Novel concepts on the role of prostaglandins on luteal maintenance and maternal recognition and establishment of pregnancy in ruminants1 Academic Article uri icon


  • In ruminants, the corpus luteum (CL) of early pregnancy is resistant to luteolysis. Prostaglandin (PG)E2 is considered a luteoprotective mediator. Early studies indicate that during maternal recognition of pregnancy (MRP) in ruminants, a factor(s) from the conceptus or gravid uterus reaches the ovary locally through the utero-ovarian plexus (UOP) and protects the CL from luteolysis. The local nature of the embryonic antiluteolytic or luteoprotective effect precludes any direct effect of a protein transported or acting between the gravid uterus and CL in ruminants. During MRP, interferon tau (IFNT) secreted by the trophoblast of the conceptus inhibits endometrial pulsatile release of PGF2α and increases endometrial PGE2. Our recent studies indicate that (1) luteal PG biosynthesis is selectively directed toward PGF2α at the time of luteolysis and toward PGE2 at the time of establishment of pregnancy (ESP); (2) the ability of the CL of early pregnancy to resist luteolysis is likely due to increased intraluteal biosynthesis and signaling of PGE2; and (3) endometrial PGE2 is transported from the uterus to the CL through the UOP vascular route during ESP in sheep. Intrauterine co-administration of IFNT and prostaglandin E2 synthase 1 (PGES-1) inhibitor reestablishes endometrial PGF2α pulses and regresses the CL. In contrast, intrauterine co-administration of IFNT and PGES-1 inhibitor along with intraovarian administration of PGE2 rescues the CL. Together, the accumulating information provides compelling evidence that PGE2 produced by the CL in response to endometrial PGE2 induced by pregnancy may counteract the luteolytic effect of PGF2α as an additional luteoprotective mechanism during MRP or ESP in ruminants. Targeting PGE2 biosynthesis and signaling selectively in the endometrium or CL may provide luteoprotective therapy to improve reproductive efficiency in ruminants.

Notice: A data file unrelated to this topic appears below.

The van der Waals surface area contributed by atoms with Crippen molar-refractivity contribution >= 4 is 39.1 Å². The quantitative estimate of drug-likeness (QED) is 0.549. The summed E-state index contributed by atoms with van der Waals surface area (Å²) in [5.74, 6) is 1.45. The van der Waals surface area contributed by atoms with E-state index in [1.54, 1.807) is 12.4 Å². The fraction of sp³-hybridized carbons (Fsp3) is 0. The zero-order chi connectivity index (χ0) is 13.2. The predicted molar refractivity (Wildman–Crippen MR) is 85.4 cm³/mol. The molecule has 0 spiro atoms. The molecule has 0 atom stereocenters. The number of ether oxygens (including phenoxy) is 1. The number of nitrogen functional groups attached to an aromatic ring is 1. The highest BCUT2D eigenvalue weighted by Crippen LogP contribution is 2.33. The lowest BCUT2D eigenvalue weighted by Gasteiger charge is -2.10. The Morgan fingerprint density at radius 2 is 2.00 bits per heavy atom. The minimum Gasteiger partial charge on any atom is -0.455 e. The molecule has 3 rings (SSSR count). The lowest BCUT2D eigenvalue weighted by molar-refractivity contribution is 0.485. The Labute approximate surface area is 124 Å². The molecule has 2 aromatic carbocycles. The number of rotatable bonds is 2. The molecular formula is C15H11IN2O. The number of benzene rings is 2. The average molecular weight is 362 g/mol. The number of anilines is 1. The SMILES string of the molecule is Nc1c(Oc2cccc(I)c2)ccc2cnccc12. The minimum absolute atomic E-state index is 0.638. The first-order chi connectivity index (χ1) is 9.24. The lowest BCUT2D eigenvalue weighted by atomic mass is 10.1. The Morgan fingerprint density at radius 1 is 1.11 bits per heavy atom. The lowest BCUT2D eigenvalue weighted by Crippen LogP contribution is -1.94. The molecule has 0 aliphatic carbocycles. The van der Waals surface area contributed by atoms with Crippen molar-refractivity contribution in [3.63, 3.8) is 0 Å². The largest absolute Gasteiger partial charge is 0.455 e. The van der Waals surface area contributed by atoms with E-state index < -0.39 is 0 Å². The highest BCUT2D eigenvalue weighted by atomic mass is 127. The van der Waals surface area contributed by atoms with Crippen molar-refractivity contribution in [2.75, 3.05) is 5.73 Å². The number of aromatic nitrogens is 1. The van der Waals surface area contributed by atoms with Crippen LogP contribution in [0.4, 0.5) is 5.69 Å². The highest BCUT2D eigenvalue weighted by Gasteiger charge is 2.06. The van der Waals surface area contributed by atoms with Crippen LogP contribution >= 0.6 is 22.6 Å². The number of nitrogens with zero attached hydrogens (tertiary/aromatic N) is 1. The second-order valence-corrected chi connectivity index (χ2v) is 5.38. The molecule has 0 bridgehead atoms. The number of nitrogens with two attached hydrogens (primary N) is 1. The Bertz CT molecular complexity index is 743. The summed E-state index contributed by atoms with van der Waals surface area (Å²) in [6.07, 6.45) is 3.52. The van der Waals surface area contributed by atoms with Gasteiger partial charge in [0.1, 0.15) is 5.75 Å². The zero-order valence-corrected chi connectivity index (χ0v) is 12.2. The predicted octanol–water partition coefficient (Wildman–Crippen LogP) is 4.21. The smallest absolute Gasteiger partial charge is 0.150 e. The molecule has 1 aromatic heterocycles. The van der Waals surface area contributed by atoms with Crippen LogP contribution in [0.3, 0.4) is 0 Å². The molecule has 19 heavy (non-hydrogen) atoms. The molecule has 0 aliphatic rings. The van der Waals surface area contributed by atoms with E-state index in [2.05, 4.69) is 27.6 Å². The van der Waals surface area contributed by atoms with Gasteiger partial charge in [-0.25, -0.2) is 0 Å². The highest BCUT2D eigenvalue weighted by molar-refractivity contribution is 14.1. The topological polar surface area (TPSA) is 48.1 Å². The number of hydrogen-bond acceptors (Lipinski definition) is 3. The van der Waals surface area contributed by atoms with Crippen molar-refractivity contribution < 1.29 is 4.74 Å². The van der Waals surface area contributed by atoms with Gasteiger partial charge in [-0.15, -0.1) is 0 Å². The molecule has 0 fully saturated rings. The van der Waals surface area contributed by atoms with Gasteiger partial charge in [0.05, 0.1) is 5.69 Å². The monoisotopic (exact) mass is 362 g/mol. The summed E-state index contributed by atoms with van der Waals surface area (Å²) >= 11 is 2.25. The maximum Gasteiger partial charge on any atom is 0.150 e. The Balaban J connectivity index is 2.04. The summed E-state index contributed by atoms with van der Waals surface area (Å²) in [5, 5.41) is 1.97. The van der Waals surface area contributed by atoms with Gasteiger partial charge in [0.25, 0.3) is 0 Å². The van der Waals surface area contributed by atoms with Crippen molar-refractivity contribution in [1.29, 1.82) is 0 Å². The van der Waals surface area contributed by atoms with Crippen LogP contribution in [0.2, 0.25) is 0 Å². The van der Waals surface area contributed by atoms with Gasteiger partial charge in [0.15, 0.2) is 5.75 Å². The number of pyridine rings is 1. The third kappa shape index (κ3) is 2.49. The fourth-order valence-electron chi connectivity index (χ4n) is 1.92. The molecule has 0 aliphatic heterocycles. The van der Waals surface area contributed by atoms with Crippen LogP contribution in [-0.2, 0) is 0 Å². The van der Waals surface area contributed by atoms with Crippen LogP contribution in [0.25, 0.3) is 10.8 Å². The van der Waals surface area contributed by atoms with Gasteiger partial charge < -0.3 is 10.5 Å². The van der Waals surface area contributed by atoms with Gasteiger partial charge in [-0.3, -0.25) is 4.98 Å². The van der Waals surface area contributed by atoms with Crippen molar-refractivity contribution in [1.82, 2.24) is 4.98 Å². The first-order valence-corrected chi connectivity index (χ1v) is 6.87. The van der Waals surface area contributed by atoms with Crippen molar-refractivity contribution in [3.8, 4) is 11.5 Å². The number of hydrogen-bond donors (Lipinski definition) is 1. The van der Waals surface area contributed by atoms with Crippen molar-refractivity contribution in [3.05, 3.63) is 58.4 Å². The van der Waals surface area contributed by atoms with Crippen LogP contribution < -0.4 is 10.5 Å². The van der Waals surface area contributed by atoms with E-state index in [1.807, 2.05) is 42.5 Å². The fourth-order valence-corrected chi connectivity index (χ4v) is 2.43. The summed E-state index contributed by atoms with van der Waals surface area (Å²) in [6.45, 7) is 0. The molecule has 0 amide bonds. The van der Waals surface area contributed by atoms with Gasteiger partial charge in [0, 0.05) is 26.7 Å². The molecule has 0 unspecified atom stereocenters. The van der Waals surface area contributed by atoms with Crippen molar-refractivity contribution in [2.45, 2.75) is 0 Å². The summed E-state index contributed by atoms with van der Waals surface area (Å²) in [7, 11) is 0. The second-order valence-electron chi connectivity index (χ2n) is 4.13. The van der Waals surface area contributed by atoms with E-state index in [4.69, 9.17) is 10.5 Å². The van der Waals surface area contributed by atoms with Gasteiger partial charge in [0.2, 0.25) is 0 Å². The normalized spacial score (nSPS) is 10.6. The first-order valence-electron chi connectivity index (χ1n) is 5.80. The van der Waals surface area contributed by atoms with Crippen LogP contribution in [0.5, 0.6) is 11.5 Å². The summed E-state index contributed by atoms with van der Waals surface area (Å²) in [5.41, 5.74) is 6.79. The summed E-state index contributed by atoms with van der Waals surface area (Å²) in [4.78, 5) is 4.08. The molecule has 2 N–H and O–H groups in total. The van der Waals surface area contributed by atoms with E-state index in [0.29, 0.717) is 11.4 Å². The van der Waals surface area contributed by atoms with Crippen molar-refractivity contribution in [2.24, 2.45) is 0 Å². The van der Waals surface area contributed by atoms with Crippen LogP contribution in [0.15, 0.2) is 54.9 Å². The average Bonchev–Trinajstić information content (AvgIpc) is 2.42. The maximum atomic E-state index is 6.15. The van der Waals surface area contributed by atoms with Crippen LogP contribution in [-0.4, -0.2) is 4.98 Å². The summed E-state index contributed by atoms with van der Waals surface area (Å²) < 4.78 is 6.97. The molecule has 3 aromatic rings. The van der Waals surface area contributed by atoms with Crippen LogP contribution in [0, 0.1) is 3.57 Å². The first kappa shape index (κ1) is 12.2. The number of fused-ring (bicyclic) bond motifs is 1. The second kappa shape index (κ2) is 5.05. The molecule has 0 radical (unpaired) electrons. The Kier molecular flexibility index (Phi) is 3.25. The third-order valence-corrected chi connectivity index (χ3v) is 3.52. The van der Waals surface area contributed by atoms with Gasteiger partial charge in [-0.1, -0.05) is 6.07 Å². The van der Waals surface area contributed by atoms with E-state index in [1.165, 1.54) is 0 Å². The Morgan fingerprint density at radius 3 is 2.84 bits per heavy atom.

author list (cited authors)

  • Arosh, J. A., Banu, S. K., & McCracken, J. A.

citation count

  • 36

publication date

  • May 2016